China has mapped out a plan to reverse the trend of the severe loss of its biological resources in the country in the next five years.
The plan, dubbed the National Program on the Protection and Sustainable Use of Biological resources, has been adopted at a meeting jointly held Tuesday by more than a dozen of government departments with the State Environmental Protection Administration (SEPA) at the chair.
It will be submitted to the State Council, or the cabinet, for approval, said Xie Zhenhua, director of SEPA.
According to the program, China will check the "sharp decline "of biological species within the next five years, basically control the losses of its biological resources by 2015, and put the resources under effective protection by 2020.
A recent survey indicated that between 20 to 40 percent of bio-species in China are being threatened, with almost one species becoming extinct on a daily basis.
In the 1960s, China discovered 24 wild rice growing areas in Jinghong of southwest China's Yunnan Province, but now only one such area exists.
Due to environmental degradation, some breeding species for domestic animals and poultry in the country have become extinct.
A total of 37 species are on the verge of extinction.
The illegal collection and smuggling of wild plants and animals also contributes greatly to the country's losses of biological resources. Meanwhile, the invasion and rampant growing of alien species seriously threatens local fauna and flora.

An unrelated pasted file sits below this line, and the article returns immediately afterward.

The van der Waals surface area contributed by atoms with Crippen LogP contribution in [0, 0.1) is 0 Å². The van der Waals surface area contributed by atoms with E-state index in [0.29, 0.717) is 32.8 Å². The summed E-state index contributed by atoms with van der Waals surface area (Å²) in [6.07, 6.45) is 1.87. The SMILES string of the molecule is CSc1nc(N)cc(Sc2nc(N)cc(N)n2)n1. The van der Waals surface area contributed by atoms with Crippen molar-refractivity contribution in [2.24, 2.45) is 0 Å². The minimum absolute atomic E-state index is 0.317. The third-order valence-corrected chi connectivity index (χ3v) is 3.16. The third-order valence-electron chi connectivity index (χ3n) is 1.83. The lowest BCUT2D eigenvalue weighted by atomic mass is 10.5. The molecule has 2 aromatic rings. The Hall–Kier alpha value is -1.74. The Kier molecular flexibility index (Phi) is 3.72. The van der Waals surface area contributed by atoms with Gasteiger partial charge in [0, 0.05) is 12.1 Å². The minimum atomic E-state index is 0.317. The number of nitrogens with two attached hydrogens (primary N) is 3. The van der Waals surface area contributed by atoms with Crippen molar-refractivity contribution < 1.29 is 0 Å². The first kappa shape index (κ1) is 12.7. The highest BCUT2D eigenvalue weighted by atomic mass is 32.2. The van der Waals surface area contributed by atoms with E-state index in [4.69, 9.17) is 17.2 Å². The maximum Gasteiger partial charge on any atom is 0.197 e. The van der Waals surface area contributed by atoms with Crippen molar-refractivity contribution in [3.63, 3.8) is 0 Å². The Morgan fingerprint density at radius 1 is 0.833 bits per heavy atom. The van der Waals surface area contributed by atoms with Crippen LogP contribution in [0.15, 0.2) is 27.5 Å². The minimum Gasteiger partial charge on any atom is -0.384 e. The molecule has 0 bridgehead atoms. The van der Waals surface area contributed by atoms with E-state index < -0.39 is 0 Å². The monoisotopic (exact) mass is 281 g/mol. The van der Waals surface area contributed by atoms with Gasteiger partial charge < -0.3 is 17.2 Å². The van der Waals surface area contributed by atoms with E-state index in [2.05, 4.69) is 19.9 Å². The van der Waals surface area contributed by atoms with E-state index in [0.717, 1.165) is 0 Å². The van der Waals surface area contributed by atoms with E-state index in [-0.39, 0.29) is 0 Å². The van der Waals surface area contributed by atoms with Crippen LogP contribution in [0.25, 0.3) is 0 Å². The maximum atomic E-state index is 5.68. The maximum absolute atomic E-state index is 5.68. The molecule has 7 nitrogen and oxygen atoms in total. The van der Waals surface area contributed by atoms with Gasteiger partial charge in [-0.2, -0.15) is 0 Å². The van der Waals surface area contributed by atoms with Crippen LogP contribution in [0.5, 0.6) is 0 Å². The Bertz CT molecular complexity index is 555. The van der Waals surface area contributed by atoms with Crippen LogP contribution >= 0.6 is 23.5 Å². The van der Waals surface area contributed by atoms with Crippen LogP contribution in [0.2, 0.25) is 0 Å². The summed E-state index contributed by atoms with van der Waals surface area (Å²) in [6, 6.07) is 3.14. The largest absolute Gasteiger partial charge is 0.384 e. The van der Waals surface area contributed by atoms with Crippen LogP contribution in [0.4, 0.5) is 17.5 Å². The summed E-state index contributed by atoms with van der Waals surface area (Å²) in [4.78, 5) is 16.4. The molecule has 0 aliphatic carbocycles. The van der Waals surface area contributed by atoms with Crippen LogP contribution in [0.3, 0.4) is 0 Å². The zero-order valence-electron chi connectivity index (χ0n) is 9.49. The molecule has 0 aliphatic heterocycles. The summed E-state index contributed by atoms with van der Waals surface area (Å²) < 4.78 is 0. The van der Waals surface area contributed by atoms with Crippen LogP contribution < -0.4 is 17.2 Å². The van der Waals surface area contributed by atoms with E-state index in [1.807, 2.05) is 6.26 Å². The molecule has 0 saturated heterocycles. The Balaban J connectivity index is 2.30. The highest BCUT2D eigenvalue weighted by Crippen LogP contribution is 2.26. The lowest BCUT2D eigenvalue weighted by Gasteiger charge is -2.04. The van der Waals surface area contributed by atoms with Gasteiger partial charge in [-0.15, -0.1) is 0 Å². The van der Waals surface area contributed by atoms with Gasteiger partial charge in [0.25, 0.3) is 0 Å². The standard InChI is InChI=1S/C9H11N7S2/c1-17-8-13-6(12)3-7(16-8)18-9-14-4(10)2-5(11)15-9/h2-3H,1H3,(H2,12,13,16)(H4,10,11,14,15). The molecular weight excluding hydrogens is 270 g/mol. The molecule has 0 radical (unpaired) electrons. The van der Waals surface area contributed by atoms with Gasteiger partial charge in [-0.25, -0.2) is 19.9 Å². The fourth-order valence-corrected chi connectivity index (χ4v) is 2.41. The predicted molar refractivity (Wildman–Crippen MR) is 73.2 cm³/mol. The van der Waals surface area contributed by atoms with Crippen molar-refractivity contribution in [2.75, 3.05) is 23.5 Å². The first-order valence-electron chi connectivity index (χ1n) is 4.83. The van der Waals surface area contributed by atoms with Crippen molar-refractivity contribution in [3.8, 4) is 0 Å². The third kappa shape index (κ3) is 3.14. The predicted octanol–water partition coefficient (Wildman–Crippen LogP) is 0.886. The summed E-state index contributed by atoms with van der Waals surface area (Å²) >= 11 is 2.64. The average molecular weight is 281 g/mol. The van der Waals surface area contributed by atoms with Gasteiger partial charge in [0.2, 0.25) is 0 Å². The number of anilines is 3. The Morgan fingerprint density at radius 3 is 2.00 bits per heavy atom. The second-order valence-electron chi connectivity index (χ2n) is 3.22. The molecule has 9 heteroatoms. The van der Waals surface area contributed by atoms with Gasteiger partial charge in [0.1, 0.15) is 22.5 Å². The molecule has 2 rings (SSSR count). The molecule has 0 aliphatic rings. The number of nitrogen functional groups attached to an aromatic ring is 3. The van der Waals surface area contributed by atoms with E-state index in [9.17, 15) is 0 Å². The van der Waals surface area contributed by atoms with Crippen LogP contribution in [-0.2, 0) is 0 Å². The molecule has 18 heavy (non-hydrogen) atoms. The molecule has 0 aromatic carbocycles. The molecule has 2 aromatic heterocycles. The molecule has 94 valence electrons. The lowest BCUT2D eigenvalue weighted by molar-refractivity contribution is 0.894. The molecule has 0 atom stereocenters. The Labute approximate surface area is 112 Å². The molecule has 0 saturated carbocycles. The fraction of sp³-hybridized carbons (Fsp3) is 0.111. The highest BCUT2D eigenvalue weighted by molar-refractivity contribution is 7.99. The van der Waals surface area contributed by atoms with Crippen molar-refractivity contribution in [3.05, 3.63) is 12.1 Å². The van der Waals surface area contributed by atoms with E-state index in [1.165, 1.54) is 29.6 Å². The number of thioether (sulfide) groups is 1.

China boasts some 3,000 species of plants, ranking third in the world behind Brazil and Columbia. It also has more than 6,300 species of vertebrate animals and 11,600 species of microbes.
Based on these resources, China has bred thousands of species of crops and domesticated hundreds of species of animals, poultry and fishes over the past centuries.
"The losses of biological resources have posed a grave threat to sustainable economic development in China," said Xie, noting the plan, when implemented, will play a significant role in the protection of such resources.
He called for the drafting of a special law to protect biological species, saying that this would be the only effective way to conserve such resources.
(Xinhua News Agency November 23, 2005)